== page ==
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Blackwell’s Presents: What makes a book rare?

ByBlythe Lewis

Mar 31, 2017

Bring Andrew Hunter a book from 1900 and he might scoff. Hunter, an antiquarian bookseller from Blackwell’s in Oxford’s Rare Books department, trades only truly old and rare books.

His talk at Blackwell’s as part of the Rare Books Festival (20-30 March) detailed what it is for a book to be considered valuable by booksellers and collectors. “I have here a book printed in 1497,” said Hunter, holding up a small and unassuming volume. “That’s old. 1900 isn’t that old.” Hunter works with antiquarian books, meaning specifically old texts. Still, old isn’t everything.

Something he hears a lot from people coming into the Oxford shop is that a book “is in good condition, considering its age.” To Hunter, this is meaningless. A book is either in good condition or it’s not—he cannot sell a book that is unreadable or falling apart.

There are many threats to the condition of a book: fire; water; neglect and even censorship. The Great Fire of London destroyed an enormous number of books, which were subsequently thrown into the  river Thames—the metal clasps from their bindings can still be found in its banks with a metal detector. Other books perish merely from not being read enough, as the leather binding will stiffen without contact from the oils in human fingers.

Then there’s the burning of books deemed blasphemous or improper, which has also been around for as long as books have—the public hangman in a town was often called on to burn books.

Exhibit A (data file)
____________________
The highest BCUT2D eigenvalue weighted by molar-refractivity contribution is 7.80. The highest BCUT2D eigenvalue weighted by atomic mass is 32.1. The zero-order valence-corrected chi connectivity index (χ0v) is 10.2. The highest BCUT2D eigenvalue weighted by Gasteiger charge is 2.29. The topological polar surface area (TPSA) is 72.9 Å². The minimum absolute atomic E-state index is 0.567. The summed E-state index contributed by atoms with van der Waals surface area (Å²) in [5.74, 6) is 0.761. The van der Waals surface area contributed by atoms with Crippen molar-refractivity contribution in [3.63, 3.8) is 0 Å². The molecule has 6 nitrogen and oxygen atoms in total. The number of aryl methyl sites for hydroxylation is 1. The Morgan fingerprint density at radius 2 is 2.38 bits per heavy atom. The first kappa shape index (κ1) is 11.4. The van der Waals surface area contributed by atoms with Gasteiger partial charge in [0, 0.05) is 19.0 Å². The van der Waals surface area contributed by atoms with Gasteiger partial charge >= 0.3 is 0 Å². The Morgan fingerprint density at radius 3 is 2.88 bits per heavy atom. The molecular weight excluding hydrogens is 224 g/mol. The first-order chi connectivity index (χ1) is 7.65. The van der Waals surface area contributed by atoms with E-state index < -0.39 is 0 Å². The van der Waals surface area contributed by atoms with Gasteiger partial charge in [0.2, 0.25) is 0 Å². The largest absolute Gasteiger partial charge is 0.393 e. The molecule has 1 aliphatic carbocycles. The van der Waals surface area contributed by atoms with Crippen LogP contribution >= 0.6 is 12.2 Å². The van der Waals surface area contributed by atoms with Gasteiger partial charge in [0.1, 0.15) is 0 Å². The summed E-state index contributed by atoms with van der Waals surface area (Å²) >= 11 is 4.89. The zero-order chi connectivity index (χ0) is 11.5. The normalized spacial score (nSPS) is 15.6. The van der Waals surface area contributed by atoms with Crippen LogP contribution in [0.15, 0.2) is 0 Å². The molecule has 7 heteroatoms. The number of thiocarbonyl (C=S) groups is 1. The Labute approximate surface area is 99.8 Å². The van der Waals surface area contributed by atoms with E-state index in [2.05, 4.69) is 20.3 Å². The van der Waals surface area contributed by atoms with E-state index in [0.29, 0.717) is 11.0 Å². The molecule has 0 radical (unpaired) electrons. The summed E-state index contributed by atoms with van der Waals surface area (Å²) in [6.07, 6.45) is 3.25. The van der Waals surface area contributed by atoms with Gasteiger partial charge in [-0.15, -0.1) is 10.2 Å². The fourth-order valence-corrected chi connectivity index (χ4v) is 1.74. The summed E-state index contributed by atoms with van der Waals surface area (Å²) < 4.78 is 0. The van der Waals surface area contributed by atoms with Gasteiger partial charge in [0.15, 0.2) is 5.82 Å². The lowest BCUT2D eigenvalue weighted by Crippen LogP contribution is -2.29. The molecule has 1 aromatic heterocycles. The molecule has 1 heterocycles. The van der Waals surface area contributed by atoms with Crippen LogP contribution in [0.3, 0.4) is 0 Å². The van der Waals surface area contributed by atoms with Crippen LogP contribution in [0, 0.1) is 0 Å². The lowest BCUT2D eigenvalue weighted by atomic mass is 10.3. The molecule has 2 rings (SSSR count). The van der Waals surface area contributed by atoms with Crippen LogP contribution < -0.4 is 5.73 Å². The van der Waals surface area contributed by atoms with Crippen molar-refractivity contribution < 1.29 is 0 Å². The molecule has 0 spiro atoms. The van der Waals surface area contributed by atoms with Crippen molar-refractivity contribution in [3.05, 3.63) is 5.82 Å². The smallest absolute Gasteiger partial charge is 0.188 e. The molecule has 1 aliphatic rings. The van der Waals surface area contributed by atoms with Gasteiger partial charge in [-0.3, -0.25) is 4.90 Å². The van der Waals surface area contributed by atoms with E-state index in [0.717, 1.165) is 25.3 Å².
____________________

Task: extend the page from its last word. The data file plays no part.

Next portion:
So if a book survives the many perils of passing centuries, is that enough to make it rare? The answer is still no, according to Hunter. Monasteries and private houses, the major book collectors of the Medieval and pre-Modern world, were fairly good at preserving books.

The books that these sites would own – largely religious and academic texts – will be fairly numerous, maybe several dozen or even a few hundred copies, and therefore not rare. Truly rare texts, those whose number can be counted on one hand, tend to be from more obscure subjects.

The books Hunter had to show were indeed odd, including one with the misleading title called The Works of Aristotle that was actually just a sex manual for 17th century youths.

Another, Corona Regia, is a pointed satire of King James I that claims to be published in London; however, it turns out that it was actually published in Holland, its publication nearly starting a war between the two countries.

Working in antiquarian books for 40 years probably is related to Hunter’s lack of showmanship, making this talk more like a lecture and slightly dry. However, his wealth of information and love for his garnered work brought gleams of excitement into the event.

While his quiet voice was sometimes overwhelmed by the blaring horns and sirens of South Bridge during rush hour, the audience just moved a bit closer so as not to not miss anything about these fascinating relics of the past.

Photo credit: Giorgi Sharvashidze

By Blythe Lewis

Blythe is a student of philosophy and English literature with a love for books and theatre. Her interest in culture is in  myths, fairytales, adventures, and adaptations of old stories. She also likes poetry and folk music.

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